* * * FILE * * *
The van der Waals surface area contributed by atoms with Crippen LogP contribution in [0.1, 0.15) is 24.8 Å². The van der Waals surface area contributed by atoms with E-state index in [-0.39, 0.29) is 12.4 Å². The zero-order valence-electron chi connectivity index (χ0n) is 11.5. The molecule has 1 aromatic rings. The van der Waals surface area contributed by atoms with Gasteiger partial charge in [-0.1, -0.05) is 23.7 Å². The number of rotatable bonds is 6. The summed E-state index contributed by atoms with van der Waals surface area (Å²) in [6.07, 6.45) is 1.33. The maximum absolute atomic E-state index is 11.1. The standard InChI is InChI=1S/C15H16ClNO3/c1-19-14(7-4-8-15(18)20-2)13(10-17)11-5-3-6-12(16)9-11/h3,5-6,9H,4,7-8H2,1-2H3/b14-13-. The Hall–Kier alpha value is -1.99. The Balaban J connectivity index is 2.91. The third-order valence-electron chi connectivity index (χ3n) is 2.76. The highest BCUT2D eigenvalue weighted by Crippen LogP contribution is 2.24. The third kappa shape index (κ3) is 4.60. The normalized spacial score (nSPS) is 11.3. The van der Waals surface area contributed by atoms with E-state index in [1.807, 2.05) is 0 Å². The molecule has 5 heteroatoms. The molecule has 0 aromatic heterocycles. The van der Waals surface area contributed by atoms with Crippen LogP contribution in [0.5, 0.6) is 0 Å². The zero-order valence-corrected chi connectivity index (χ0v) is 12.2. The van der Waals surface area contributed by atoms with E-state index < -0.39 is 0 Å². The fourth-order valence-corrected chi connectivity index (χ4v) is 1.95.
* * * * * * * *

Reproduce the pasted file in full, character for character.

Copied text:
The van der Waals surface area contributed by atoms with Crippen LogP contribution in [0.1, 0.15) is 24.8 Å². The van der Waals surface area contributed by atoms with E-state index in [-0.39, 0.29) is 12.4 Å². The zero-order valence-electron chi connectivity index (χ0n) is 11.5. The molecule has 1 aromatic rings. The van der Waals surface area contributed by atoms with Gasteiger partial charge in [-0.1, -0.05) is 23.7 Å². The number of rotatable bonds is 6. The summed E-state index contributed by atoms with van der Waals surface area (Å²) in [6.07, 6.45) is 1.33. The maximum absolute atomic E-state index is 11.1. The standard InChI is InChI=1S/C15H16ClNO3/c1-19-14(7-4-8-15(18)20-2)13(10-17)11-5-3-6-12(16)9-11/h3,5-6,9H,4,7-8H2,1-2H3/b14-13-. The Hall–Kier alpha value is -1.99. The Balaban J connectivity index is 2.91. The third-order valence-electron chi connectivity index (χ3n) is 2.76. The highest BCUT2D eigenvalue weighted by Crippen LogP contribution is 2.24. The third kappa shape index (κ3) is 4.60. The normalized spacial score (nSPS) is 11.3. The van der Waals surface area contributed by atoms with E-state index in [1.807, 2.05) is 0 Å². The molecule has 5 heteroatoms. The molecule has 0 aromatic heterocycles. The van der Waals surface area contributed by atoms with Crippen LogP contribution in [0.5, 0.6) is 0 Å². The zero-order valence-corrected chi connectivity index (χ0v) is 12.2. The van der Waals surface area contributed by atoms with E-state index < -0.39 is 0 Å². The fourth-order valence-corrected chi connectivity index (χ4v) is 1.95.